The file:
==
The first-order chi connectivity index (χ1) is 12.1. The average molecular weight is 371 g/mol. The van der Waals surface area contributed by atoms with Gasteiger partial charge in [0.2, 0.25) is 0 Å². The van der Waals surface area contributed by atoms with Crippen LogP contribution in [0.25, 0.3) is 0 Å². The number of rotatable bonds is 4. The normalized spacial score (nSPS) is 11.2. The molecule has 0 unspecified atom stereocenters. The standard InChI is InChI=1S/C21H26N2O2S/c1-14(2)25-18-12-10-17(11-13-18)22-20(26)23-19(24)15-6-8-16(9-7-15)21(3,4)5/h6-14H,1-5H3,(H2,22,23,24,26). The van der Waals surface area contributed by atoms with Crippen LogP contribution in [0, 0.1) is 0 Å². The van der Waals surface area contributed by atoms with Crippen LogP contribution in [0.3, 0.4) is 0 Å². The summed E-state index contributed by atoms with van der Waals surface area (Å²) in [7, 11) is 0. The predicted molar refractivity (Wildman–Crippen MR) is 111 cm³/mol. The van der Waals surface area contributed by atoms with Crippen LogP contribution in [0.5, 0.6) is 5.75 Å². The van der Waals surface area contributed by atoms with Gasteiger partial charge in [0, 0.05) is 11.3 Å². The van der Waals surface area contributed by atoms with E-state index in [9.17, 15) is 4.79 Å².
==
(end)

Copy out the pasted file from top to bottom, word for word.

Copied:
The first-order chi connectivity index (χ1) is 12.1. The average molecular weight is 371 g/mol. The van der Waals surface area contributed by atoms with Gasteiger partial charge in [0.2, 0.25) is 0 Å². The van der Waals surface area contributed by atoms with Crippen LogP contribution in [0.25, 0.3) is 0 Å². The number of rotatable bonds is 4. The normalized spacial score (nSPS) is 11.2. The molecule has 0 unspecified atom stereocenters. The standard InChI is InChI=1S/C21H26N2O2S/c1-14(2)25-18-12-10-17(11-13-18)22-20(26)23-19(24)15-6-8-16(9-7-15)21(3,4)5/h6-14H,1-5H3,(H2,22,23,24,26). The van der Waals surface area contributed by atoms with Crippen LogP contribution in [0, 0.1) is 0 Å². The van der Waals surface area contributed by atoms with Crippen LogP contribution in [0.3, 0.4) is 0 Å². The summed E-state index contributed by atoms with van der Waals surface area (Å²) in [7, 11) is 0. The predicted molar refractivity (Wildman–Crippen MR) is 111 cm³/mol. The van der Waals surface area contributed by atoms with Crippen LogP contribution in [0.5, 0.6) is 5.75 Å². The van der Waals surface area contributed by atoms with Gasteiger partial charge in [0, 0.05) is 11.3 Å². The van der Waals surface area contributed by atoms with E-state index in [9.17, 15) is 4.79 Å².